According to the report “Global Peace Index 2019”, compiled by the Institute for Economics and Peace, Portugal is in the TOP 3 safest countries on the planet.
The population here is about 10.3 million people. About 95% of the locals are ethnic Portuguese. Besides, the state is home to many representatives of countries such as Brazil, Cape Verde, and Ukraine. We will talk further about the prices and cost of living, taxes, the specifics of employment, salaries, education, medicine, the pros and cons of living in Portugal in 2021.
Pros and cons of living in Portugal
Of course, the large economy and professional prospects, winding streets, and beautiful architecture of Lisbon attract the lion’s share of foreigners to the Portuguese capital. However, there are alternative relocation places in the country. For example, surveys of experienced immigrants show that the best cities to live in Portugal are Porto, Braga, Aveiro, Chaves, and Coimbra. Let’s highlight the positive and negative aspects of living in Portuguese territory.
The pros of living
- Portugal is a member of the European Union thanks to which local citizens and permanent residents enjoy the economic, social, and other benefits of this association, including free movement.
- The Portuguese are very hospitable, cheerful, and open-minded people.
- Portugal has an amazingly comfortable climate for living and excellent cuisine. This is a country with great history, culture, and traditions.
- Property rental and food prices in Portugal are noticeably lower than in many Western European countries, including neighboring Spain.
- Portuguese nature and manicured beaches are breathtaking.
Since 2012, the country has had a special immigration program for wealthy foreigners – “Golden Visa“, which allows you to obtain a residence permit in Portugal with the help of large investments, including when buying real estate.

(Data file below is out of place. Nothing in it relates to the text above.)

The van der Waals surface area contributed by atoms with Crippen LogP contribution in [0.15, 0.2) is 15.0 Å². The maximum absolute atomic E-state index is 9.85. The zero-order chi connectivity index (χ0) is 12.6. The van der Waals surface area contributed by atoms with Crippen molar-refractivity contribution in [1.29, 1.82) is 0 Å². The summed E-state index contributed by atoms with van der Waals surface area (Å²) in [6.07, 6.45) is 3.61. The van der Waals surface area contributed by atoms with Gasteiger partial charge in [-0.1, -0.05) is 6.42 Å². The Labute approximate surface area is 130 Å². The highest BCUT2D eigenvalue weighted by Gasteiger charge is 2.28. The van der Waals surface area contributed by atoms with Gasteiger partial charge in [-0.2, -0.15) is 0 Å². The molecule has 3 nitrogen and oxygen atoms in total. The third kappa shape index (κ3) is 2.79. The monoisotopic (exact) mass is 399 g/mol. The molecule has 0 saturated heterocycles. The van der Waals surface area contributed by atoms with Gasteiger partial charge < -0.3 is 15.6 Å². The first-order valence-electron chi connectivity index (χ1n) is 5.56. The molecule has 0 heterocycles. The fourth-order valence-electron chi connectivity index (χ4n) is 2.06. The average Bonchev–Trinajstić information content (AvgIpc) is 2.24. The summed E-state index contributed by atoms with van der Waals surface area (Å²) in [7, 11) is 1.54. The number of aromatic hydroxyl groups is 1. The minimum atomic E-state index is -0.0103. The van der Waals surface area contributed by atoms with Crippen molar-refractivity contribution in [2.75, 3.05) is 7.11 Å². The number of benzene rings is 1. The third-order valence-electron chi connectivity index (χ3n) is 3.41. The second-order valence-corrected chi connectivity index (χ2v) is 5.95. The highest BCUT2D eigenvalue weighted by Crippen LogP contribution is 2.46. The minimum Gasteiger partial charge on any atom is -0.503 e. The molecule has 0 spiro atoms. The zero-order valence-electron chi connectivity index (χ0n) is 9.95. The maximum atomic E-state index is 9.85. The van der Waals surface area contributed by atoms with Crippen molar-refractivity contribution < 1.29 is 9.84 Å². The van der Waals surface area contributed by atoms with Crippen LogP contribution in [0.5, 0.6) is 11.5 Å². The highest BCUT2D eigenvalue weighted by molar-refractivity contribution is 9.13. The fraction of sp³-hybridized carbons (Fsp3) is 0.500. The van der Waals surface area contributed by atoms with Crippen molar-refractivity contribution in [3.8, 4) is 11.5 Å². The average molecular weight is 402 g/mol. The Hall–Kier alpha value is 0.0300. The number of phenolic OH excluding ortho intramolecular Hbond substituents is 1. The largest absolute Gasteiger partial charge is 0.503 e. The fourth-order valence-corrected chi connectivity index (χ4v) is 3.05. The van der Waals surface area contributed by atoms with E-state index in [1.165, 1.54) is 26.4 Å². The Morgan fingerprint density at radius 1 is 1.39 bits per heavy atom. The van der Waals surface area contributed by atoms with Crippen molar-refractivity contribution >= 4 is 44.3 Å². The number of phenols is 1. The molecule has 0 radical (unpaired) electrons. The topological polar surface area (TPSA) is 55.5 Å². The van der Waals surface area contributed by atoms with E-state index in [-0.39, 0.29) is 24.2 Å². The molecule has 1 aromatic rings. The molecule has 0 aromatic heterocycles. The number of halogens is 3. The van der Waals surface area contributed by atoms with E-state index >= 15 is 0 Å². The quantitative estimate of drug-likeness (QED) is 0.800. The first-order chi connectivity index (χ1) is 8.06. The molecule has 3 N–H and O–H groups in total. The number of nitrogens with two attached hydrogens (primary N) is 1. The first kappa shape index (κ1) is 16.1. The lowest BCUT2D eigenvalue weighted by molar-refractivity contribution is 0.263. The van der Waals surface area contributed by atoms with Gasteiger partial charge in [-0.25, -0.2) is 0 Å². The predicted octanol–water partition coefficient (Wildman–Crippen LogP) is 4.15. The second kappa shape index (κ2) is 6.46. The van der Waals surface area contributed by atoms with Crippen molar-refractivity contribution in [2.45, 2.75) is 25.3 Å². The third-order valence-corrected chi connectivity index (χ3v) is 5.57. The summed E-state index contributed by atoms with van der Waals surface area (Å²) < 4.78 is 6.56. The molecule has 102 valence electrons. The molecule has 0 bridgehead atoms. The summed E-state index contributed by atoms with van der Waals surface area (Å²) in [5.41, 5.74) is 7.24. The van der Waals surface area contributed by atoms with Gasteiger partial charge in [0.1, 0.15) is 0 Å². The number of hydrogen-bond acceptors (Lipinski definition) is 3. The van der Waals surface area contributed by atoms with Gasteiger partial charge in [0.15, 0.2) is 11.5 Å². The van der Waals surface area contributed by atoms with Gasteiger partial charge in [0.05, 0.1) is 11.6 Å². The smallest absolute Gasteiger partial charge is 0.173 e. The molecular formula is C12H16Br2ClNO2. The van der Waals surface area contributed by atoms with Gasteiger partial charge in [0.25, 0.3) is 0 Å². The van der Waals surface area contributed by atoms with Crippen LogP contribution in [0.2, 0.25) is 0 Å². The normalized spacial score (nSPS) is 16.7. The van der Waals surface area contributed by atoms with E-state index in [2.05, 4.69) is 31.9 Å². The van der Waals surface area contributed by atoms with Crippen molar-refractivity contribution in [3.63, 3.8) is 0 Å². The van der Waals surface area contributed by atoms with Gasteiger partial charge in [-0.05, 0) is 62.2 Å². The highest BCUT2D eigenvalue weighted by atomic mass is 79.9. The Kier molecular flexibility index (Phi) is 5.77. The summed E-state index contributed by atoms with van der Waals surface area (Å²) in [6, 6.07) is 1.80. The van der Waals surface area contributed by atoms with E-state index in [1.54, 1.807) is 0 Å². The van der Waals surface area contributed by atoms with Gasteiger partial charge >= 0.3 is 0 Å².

Cons of living
- Youth unemployment reaches 25% and the overall situation in the Portuguese labor market is very deplorable, which makes it significantly difficult for job seekers from abroad to find work in Portugal.
- Most of the locals do not speak English, so knowledge of Portuguese is necessary for a faster adaptation.
- For many foreigners, the summer in Portugal seems too hot. In July and August, temperatures often exceed 40 ° C.
- Portugal has many narrow roads with dangerous descents and curves, which make driving a little difficult.
- Bureaucracy in government institutions.
Prices and cost of living
Portugal has a fairly high standard of living and at the same time affordable prices. For a comfortable stay, a family of two is enough to have a total income of 2,500 euros per month. But many Portuguese are content with around 700-800 euros per person. The most expensive city in the country for life is the capital Lisbon.
Living in France or Great Britain costs 2–2.5 times more than in Portugal. Renting a one-room apartment in the central part of the city costs about 590 euros and about 430 euros in remote areas. The price of one square meter of real estate in the center is 2,590 euros and in the countryside 1,420 euros.
Work and salaries
Today, many young Portuguese people find it difficult to find a job, so moving to Portugal for permanent residence in the hope of finding a high-paying job is not the best idea for foreigners from the post-Soviet space. For legal employment, you must find an employer in advance and obtain a work permit. At the same time, residents and citizens of the European Union should not apply for a workplace.
The vacancy is approved by the Institute for Employment and Vocational Training of Portugal, and only then a work permit is issued. After moving, the applicant applies for a residence permit, receives a social security number and tax code. The term for consideration of documents can take up to six months. The most demanded professions in this European country for foreigners are associated with seasonal work in the field of agriculture or tourism.
A significant disadvantage of living in Portugal in comparison with other developed countries of the European Union is the level of wages. According to official figures from local authorities, the minimum wage in 2021 (before taxes) is 740.83 euros per month. The average salary is € 1,158 before taxes and € 851.13 after all deductions.